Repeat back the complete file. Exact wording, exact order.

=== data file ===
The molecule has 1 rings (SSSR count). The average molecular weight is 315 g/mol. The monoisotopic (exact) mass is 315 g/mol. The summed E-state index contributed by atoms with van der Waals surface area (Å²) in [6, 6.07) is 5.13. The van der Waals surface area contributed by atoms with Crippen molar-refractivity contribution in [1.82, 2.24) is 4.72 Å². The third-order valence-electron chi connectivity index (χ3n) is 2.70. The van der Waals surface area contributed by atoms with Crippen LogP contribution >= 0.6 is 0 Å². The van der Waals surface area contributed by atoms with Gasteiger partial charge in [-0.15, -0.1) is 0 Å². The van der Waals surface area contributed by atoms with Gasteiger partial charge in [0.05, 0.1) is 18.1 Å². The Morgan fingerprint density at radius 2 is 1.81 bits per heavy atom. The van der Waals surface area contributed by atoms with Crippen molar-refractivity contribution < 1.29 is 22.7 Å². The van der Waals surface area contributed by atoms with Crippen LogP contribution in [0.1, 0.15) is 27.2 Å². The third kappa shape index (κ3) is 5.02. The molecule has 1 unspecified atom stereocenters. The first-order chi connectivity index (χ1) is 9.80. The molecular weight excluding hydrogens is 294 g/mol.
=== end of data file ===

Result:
The molecule has 1 rings (SSSR count). The average molecular weight is 315 g/mol. The monoisotopic (exact) mass is 315 g/mol. The summed E-state index contributed by atoms with van der Waals surface area (Å²) in [6, 6.07) is 5.13. The van der Waals surface area contributed by atoms with Crippen molar-refractivity contribution in [1.82, 2.24) is 4.72 Å². The third-order valence-electron chi connectivity index (χ3n) is 2.70. The van der Waals surface area contributed by atoms with Crippen LogP contribution >= 0.6 is 0 Å². The van der Waals surface area contributed by atoms with Gasteiger partial charge in [-0.15, -0.1) is 0 Å². The van der Waals surface area contributed by atoms with Gasteiger partial charge in [0.05, 0.1) is 18.1 Å². The Morgan fingerprint density at radius 2 is 1.81 bits per heavy atom. The van der Waals surface area contributed by atoms with Crippen molar-refractivity contribution < 1.29 is 22.7 Å². The van der Waals surface area contributed by atoms with Crippen LogP contribution in [0.1, 0.15) is 27.2 Å². The third kappa shape index (κ3) is 5.02. The molecule has 1 unspecified atom stereocenters. The first-order chi connectivity index (χ1) is 9.80. The molecular weight excluding hydrogens is 294 g/mol.